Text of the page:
FAKAD FARSI! (ONLY FARSI)

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Shoma Farsi Baladi? (Can you speak Farsi?)

Bale! (YES!)
2
13%
Na kher, balad nistam. (No, I don't know)
2
13%
Mikhoham dars bokhonam (I want to study)
7
44%
Nemidonam darshaye farsi khojast!? (I don't know where to study)
0
No votes
Doost nadoram! (I don't like)
1
6%
Insha'Allah ba'dein (God willing, some day)
1
6%
Insha'Allah ke Qom miyam baroye Howzeh (God willing, I will come to Qom for Howza)
3
19%
Komak mikhoham (I need some helo)
0
No votes
 
Total votes: 16
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Muntazir
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FAKAD FARSI! (ONLY FARSI)

Postby Muntazir » 10 May 2007, 18:13

Bismillahir Rahmaanir Rahim

Salaamu 'aleykum

Mikhoham bebinam ki - -Farsi balade. Agar shoma Farsi balad hasti, boyad sohbat
- I want - - - see - who Farsi -knows. - If - - you - Farsi - - know, - - -must - -talk

konid.
- do.

Mamnoon.
Thank you.
as-Salaamu 'aleykum warahmatullah
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Tayyaba
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Postby Tayyaba » 10 May 2007, 20:27

Salaam Alaikum,

Haale shoma khubi??

Man kam farsi. Mikhoham dars bokhonam

Mowazeb Baashed,
Tayyibah
Tayyaba Salim Kassam
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Syed Kazim
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Postby Syed Kazim » 12 May 2007, 18:04

:?
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Zaheer
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Postby Zaheer » 16 May 2007, 07:24

Good tracing Tayyaba :lol:
"Do you love your creator? Love your fellow-beings first"


_-_-_ Zaheer Abbas _-_-_
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Postby Tayyaba » 16 May 2007, 21:45

:lol:

Where is the teacher???
Tayyaba Salim Kassam
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Muntazir
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Nice

Postby Muntazir » 17 May 2007, 22:59

Bismillahir Rahmaanir Rahim

As Salaamu 'aleykum

Khoub hasti shoma? Kheyli ma'zarat mikhoham ke zud javab na dodam chunki pedaram omad az Tanzania. Be nazare man, yek ostad hast dar Iranian Culture ke farsi ra amuzeh mideh. Boyad tamas begirid.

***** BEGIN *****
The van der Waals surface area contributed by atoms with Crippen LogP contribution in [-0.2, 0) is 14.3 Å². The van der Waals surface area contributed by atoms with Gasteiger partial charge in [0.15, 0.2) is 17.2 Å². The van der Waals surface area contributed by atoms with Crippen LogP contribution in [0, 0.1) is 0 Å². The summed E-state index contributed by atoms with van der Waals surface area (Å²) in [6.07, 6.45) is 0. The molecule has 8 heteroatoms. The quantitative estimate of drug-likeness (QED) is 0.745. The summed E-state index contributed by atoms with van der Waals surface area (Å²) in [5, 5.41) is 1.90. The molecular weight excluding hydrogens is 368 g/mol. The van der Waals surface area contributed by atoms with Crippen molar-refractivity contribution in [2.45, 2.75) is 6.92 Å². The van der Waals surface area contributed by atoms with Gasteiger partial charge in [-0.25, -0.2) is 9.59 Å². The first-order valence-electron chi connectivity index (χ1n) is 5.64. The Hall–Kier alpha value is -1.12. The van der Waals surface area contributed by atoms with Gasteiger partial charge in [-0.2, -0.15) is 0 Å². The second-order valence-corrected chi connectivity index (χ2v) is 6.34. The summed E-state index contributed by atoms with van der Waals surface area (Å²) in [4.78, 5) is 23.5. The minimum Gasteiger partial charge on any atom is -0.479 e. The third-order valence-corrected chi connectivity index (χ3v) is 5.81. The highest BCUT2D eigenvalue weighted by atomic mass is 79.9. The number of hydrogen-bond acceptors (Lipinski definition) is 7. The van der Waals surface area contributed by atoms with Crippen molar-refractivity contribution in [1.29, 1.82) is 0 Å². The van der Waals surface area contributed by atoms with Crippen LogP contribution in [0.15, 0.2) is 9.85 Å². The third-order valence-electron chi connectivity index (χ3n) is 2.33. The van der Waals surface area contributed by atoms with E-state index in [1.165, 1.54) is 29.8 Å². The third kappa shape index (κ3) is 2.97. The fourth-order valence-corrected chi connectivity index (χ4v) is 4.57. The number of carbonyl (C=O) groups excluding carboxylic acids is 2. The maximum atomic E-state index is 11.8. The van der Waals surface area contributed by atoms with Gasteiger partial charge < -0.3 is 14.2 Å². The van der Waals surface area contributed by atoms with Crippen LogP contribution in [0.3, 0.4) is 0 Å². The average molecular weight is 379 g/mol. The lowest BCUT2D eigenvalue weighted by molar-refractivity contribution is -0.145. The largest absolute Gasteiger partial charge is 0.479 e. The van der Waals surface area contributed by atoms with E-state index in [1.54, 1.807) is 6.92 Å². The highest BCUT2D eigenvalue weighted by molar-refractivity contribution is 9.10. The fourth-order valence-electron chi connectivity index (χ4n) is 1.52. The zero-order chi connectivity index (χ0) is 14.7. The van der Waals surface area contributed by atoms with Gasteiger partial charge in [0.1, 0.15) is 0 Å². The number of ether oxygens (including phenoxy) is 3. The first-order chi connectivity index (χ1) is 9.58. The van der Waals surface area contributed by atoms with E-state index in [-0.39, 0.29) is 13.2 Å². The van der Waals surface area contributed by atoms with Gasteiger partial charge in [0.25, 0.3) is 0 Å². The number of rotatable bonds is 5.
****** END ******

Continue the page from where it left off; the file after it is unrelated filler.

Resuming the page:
Insha'Allah ke mo'afak boshid.

Ya Ali
as-Salaamu 'aleykum warahmatullah
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Muntazir
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Farsi? You mean Persian right? When did it start?

Postby Muntazir » 15 Jun 2007, 18:45

Bismi 'Allah, wa as-Salaamu 'aleykum wa Rahmatu 'Allah.

I was just wondering, does anyone know the History of Farsi (Persian)? I mean, I heard that Farsi is one of the oldest languages spoken? Can anyone please share with us with what they know of?

Mamnoonam!
as-Salaamu 'aleykum warahmatullah
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Postby Tayyaba » 16 Jun 2007, 23:56

http://www.iranchamber.com/literature/a ... istory.php

History of Persian or Parsi Language
By: Fariborz Rahnamoon


ORIGIN
Parsi or Persian was the language of the Parsa people who ruled Iran between 550 - 330 BCE. It belongs to what scholars call the Indo-Iranian group of languages. It became the language of the Persian Empire and was widely spoken in the ancient days ranging from the borders of India in the east, Russian in the north, the southern shores of the Persian Gulf to Egypt and the Mediterranean in the west.

Over the centuries Parsi has changed to its modern form and today Persian is spoken primarily in Iran, Afghanistan, Tajikistan and parts of Uzbekistan. It was the language of the court of many of the Indian kings till the British banned its use, after occupying India in the 18 century. The Mogul kings of India had made Persian their court language. Engraved and filled with gold on walls of Delhi's Red Fort is the sentence "Agar Ferdows dar jahan ast hamin ast o hamin ast o hamin ast"; - 'If there is a paradise on earth it is here it is here it is here.'

Although the name of the language has been maintained as Persian or Parsi or its Arabic form Farsi (because in Arabic they do not have the letter P) the language has undergone great changes and can be categorized into the following groups.
Old Persian
Middle Persian
Classical Persian
Modern Persian
Old Persian is what the original Parsa tribe of the Hakahmaneshinian (Achaemenid) era spoke and they have left for us samples carved on stone in cuneiform script.

Middle Persian is the language spoken during the Sasanian era also known as Pahlavi. We have plenty of writings from that era in the form of religious writings of the Zarathushti religion, namely the Bundahish, Arda Viraf nameh, Mainu Khared, Pandnameh Adorbad Mehresfand etc.

Classical Persian the origin of this language is not very clear. Words have their roots in different languages spoken in various parts of the country but the majority of the words have their roots in Old Persian, Pahlavi and Avesta. They are represented in classical writings and poems. Ferdowsi claims to have gone through great pains for a period of thirty years to preserve this language, which was under pressure from the Arab invaders, and was on the verge of being lost.